In this Green Lantern epic, Black Hand raises an army of undead Black Lanterns made up of fallen Lanterns and super heroes, pitting heroes against fallen heroes. Admittedly, we’ve seen characters struggle with killing zombies who were their friends and family members many times before, but why it works so well in super hero comics is that we as readers have a similar relationship to the undead heroes as the protagonists. We know them well and they feel like old friends. It gives us a real stake in the moral dilemma that’s at the heart of every zombie book: Can you kill the people you care about just because they’ve changed?
You’ve seen (or at least heard of) the literary mashups, like Pride and Prejudice and Zombies. But what’s interesting is how well-suited Post-Victorian England seems to be for a zombie tale. Perhaps it’s the idea of British propriety running up against a force that’s anything but proper. Whatever the reason, it works, and you can find an excellent example of it in Vertigo’s The New Deadwardians.
In The New Deadwardians, the zombie virus is running rampant across England in the 1800s, but fortunately, there’s a cure—vampirism. If you’re bitten, you can maintain your intelligence and humanity by becoming a vampire, if you can afford it. Set against this backdrop of supernatural class warfare, where most of the British upper class have become vampires, while the lower class continues to struggle with mortality and the real danger the zombie virus presents, our main character, Chief Inspector George Suttle, works a job which is inching its way toward irrelevance. He’s a homicide detective. With much of England now undead, murder has become almost obsolete. That is, until he discovers a body of a young vampire who seems to have been murdered despite lacking any obvious signs.
To reveal more would be unthinkable. Suffice it to say that this series by Dan Abnett and I.N.J. Culbard is one of the best zombie stories—and period dramas—you’ve never read.
Why have one undead creature when you could have two? More and more that seems to be the prevailing thought. Heck, even the iZombie comic book included vampires, ghosts and all sorts of other reanimated critters. But zombies and vampires, in particular, seem to mix well together. You see this in the aforementioned The New Deadwardians and you see it in I, Vampire, the bloodsucker-as-hero horror comic written by Josh Fialkov and drawn by Green Arrow’s Andrea Sorrentino that launched with The New 52.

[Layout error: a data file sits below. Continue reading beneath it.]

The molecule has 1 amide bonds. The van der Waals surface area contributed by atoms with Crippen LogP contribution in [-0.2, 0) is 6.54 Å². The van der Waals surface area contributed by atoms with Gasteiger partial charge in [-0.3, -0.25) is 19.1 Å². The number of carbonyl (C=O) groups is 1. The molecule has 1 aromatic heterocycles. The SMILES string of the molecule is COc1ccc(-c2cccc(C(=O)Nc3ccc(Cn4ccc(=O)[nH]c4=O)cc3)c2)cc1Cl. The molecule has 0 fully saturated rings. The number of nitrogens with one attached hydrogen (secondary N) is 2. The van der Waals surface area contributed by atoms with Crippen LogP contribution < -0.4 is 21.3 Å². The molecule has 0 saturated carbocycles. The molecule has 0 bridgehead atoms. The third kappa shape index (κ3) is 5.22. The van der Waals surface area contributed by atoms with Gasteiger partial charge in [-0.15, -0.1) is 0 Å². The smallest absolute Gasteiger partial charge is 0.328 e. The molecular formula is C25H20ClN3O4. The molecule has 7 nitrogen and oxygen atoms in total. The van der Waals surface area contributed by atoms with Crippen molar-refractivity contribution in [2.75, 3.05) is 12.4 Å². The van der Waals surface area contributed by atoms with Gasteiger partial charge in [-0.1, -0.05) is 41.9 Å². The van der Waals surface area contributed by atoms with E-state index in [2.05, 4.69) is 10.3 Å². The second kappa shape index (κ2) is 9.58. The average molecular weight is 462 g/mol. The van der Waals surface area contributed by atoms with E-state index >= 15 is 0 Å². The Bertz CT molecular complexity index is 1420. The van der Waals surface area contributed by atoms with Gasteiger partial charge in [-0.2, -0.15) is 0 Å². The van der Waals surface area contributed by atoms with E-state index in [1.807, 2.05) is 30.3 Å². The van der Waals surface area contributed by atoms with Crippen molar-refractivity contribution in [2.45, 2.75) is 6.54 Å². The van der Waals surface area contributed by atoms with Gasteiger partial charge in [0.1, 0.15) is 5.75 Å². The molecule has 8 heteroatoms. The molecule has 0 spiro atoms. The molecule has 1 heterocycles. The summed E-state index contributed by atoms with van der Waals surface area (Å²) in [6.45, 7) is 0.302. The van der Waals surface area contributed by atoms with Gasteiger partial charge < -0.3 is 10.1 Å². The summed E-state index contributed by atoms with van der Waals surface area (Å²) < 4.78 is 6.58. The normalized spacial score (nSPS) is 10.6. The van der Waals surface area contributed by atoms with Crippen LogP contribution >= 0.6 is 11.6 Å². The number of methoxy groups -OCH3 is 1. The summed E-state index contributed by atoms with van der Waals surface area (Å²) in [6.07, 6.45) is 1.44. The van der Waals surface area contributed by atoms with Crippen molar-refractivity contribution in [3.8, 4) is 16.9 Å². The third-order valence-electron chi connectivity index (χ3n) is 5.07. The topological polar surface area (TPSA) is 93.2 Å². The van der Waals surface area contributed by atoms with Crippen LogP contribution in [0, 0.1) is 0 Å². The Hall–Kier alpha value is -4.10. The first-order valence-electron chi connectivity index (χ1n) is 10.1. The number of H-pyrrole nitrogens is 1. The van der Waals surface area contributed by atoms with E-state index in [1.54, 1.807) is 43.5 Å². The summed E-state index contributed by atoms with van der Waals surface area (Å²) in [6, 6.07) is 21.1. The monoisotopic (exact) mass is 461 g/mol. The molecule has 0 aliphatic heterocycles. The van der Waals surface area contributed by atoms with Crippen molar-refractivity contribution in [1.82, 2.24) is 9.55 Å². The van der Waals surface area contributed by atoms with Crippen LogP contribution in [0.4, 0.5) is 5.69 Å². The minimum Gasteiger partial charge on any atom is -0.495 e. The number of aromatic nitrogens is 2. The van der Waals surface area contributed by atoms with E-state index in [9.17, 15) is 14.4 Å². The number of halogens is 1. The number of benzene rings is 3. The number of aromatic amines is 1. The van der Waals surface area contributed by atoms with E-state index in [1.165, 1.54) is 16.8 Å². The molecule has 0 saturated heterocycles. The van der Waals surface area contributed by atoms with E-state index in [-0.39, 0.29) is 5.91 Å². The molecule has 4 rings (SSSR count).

I, Vampire is a fun, under-the-radar gem and it’s worth rediscovering. The series managed to pack quite a bit into its twenty-issue, three-volume run, but some of its most thrilling, can’t-believe-that-just-happened storytelling takes place in the second volume, when vampire hero Andrew Bennett and his allies come into conflict with a vampire-hunting cult. Already a formidable enemy, the Van Helsing hunters launch an all-out assault on our heroes, who manage to gain the upper hand only to have the rug pulled out from under them, as the enemies they thought they’d put down—and vampires who’d fallen in the battle—both start rising up as zombies.
Unlike with some of our previous genres, we’re not going to argue that adding zombies to vampire tales adds new depth or meaning. It’s just a lot of fun.
So what other genres do you think could benefit by adding some undead? Cop stories? Tearjerkers? Musicals? Are there any other genres we’ve seen lately that have benefitted from zombies? Leave your comments below, and definitely check out iZombie tomorrow, March 17th at 9 p.m. (8 p.m. CST) when it premieres on The CW for more genre-bending mayhem.